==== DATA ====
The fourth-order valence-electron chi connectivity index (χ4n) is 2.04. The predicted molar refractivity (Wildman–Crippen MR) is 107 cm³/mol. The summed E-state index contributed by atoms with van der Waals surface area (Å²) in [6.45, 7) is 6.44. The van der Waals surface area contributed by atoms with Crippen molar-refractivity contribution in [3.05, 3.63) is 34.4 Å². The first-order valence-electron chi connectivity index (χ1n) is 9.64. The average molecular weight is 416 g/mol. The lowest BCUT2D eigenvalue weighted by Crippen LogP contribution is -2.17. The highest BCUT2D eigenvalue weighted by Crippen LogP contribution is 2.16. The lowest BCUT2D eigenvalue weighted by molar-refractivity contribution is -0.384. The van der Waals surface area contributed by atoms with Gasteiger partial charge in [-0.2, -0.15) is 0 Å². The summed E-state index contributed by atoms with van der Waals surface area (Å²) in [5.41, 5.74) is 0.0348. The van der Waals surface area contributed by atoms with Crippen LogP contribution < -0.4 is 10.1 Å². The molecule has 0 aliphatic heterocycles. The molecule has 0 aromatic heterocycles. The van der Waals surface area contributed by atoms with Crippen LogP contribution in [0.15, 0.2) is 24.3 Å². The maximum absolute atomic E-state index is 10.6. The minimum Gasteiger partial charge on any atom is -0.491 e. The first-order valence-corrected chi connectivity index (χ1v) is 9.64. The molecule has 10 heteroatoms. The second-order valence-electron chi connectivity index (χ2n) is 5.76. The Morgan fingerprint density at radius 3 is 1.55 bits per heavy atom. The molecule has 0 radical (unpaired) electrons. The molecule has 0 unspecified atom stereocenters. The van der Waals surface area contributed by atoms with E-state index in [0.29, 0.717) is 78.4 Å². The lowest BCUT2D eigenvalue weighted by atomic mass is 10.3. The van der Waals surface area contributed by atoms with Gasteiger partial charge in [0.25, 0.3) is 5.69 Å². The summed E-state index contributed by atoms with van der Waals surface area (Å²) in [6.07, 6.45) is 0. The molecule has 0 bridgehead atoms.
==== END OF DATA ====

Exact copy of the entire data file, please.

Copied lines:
The fourth-order valence-electron chi connectivity index (χ4n) is 2.04. The predicted molar refractivity (Wildman–Crippen MR) is 107 cm³/mol. The summed E-state index contributed by atoms with van der Waals surface area (Å²) in [6.45, 7) is 6.44. The van der Waals surface area contributed by atoms with Crippen molar-refractivity contribution in [3.05, 3.63) is 34.4 Å². The first-order valence-electron chi connectivity index (χ1n) is 9.64. The average molecular weight is 416 g/mol. The lowest BCUT2D eigenvalue weighted by Crippen LogP contribution is -2.17. The highest BCUT2D eigenvalue weighted by Crippen LogP contribution is 2.16. The lowest BCUT2D eigenvalue weighted by molar-refractivity contribution is -0.384. The van der Waals surface area contributed by atoms with Gasteiger partial charge in [-0.2, -0.15) is 0 Å². The summed E-state index contributed by atoms with van der Waals surface area (Å²) in [5.41, 5.74) is 0.0348. The van der Waals surface area contributed by atoms with Crippen LogP contribution < -0.4 is 10.1 Å². The molecule has 0 aliphatic heterocycles. The molecule has 0 aromatic heterocycles. The van der Waals surface area contributed by atoms with Crippen LogP contribution in [0.15, 0.2) is 24.3 Å². The maximum absolute atomic E-state index is 10.6. The minimum Gasteiger partial charge on any atom is -0.491 e. The first-order valence-corrected chi connectivity index (χ1v) is 9.64. The molecule has 10 heteroatoms. The second-order valence-electron chi connectivity index (χ2n) is 5.76. The Morgan fingerprint density at radius 3 is 1.55 bits per heavy atom. The molecule has 0 radical (unpaired) electrons. The molecule has 0 unspecified atom stereocenters. The van der Waals surface area contributed by atoms with E-state index in [0.29, 0.717) is 78.4 Å². The lowest BCUT2D eigenvalue weighted by atomic mass is 10.3. The van der Waals surface area contributed by atoms with Gasteiger partial charge in [0.25, 0.3) is 5.69 Å². The summed E-state index contributed by atoms with van der Waals surface area (Å²) in [6.07, 6.45) is 0. The molecule has 0 bridgehead atoms.